Saturday, January 11th 2020, 3:46 pm - Exposure to wildfire smoke can contribute to increases in respiratory disorders like bronchitis and asthma, as well as heart diseases, among other effects
While the environmental, financial and human costs of the Australian wildfires are still being tallied -- and will be for quite some time -- a medical agency is also warning of health problems emerging as a result of the widespread smoke.
The Australian Medical Association (AMA) has outlined the urgency for extra precautions to stop further health risks and illnesses for those who have been directly impacted by the fires, along with people breathing hazardous smoke outside of the current fire zones.
CARBON DIOXIDE, HARMFUL POLLUTANTS RELEASED
Since the fires were sparked in September 2019, 400 megatonnes of carbon dioxide and harmful pollutants have been emitted, according to the European Union's Copernicus monitoring program.
Earlier this month, AMA president Dr. Tony Bartone said the ongoing dangerous situations throughout the country is bringing about new health risks of "compounded exposure" to smoke, heat, fatigue and stress. “Lives are being lost, quality of health is being compromised for thousands of people, and property and homes and communities are being destroyed,” said Bartone.
Out-of-control fire on Narrow Neck Plateau, Katoomba, Blue Mountains, Australia. Climate change is causing extreme weather, prolonged droughts and increasing bushfire. Photo: Getty Images
SIGNIFICANT THREATS FROM WILDFIRE SMOKE
Exposure to wildfire smoke can cause two major risks to health -- lung aggravation and toxicity. When components such as plastics burn, hard metals such as lead can make its way into the body on smoke particles.
"As a result of its small particle size, once inhaled, smoke can travel throughout the bloodstream and wreak havoc on any area of the body," said Stanford University's Dr. Maria Prunicki, a scientist and physician who examined the health effects of Californians' exposure to wildfires, as reported by CBC.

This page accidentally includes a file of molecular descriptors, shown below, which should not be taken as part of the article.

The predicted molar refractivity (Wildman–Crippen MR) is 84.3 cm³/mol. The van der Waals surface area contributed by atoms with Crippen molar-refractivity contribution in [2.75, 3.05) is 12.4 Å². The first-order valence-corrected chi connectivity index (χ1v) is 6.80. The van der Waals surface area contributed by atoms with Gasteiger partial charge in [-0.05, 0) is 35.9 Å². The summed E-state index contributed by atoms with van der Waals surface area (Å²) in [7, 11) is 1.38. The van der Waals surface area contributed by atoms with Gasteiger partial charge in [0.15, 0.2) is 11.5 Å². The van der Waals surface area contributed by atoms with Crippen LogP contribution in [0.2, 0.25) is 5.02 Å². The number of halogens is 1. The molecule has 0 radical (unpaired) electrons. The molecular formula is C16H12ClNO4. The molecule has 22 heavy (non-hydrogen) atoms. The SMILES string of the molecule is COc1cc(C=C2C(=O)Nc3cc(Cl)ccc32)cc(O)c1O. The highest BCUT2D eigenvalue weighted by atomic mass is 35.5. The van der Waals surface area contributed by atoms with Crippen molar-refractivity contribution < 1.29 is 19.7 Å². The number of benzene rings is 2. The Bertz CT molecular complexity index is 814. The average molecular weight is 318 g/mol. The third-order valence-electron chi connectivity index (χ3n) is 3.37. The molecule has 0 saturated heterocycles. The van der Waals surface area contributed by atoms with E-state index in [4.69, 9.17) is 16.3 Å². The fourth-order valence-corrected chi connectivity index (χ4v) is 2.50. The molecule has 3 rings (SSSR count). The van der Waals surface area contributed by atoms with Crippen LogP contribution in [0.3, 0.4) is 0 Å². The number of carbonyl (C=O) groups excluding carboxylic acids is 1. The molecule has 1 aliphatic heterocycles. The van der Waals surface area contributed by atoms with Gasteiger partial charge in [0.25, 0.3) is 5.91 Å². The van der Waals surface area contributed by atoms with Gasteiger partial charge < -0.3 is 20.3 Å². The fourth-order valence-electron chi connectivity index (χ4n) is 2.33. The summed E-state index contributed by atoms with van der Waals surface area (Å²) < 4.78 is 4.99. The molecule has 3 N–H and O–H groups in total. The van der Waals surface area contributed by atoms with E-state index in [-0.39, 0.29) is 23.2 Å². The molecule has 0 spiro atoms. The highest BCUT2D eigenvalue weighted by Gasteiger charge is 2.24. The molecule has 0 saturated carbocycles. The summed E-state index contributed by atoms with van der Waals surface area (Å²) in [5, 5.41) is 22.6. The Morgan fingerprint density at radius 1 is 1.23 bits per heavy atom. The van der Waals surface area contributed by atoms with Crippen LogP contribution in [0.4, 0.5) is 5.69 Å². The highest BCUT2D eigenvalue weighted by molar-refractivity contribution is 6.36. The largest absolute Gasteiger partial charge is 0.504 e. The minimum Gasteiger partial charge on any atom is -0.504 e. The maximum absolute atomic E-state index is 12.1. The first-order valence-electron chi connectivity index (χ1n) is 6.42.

"That's much higher than anything we've seen in California. The damage is going to be much more severe," Prunicki told CBC Radio Quirks & Quarks host Bob McDonald in a recent interview.
Other potential hazards from exposure to wildfire smoke include respiratory disorders such as bronchitis and asthma, as well as heart diseases. It can also have negative effects in pregnancy through pre-term birth and decreases in birth weight.
While reviewing the health impacts of wildfires in children near Yosemite, Calif., Prunicki found that after 90 days, those exposed to wildfire smoke showed more symptoms of asthma compared with smoke from prescribed burns. Her research also indicated that being subjected to wildfires prevented healthy immune cells from regenerating.
As alerts become more widespread, the AMA urges everybody in and near fire zones to be aware of the risks associated with compounded, ongoing smoke exposure and to get medical care where needed.
“The length and density of smoke exposure is a new and possibly fatal health risk that many people within our community have not previously had to face," said Bartone.
OVERALL NUMBER OF PEOPLE AFFECTED WON'T BE KNOWN FOR SOME TIME
As the wildfires continue to plague the country, the full count of people affected by smoke levels in Australia won't be known for quite some time. However, Dr. Fay Johnston, an associate professor of public health at the University of Tasmania in Australia, told CBC there's a distinct, real-time connection between smoke concentrations and emergency department visits in the affected regions.
"The number of people who've been affected by this smoke — it's not an isolated event," said Johnston. "It's every major capital city in the country having severe smoke impacts."
Despite the uncertainty of the long-term health effects of Australia's wildfires, the public has been warned to limit their exposure and to take additional measures to avoid complications.
The AMA has compiled a list recommendations for those living in or near the fire zones to follow, in order to prevent or reduce negative impacts to health stemming from the fires, here.
Thumbnail courtesy of Getty Images.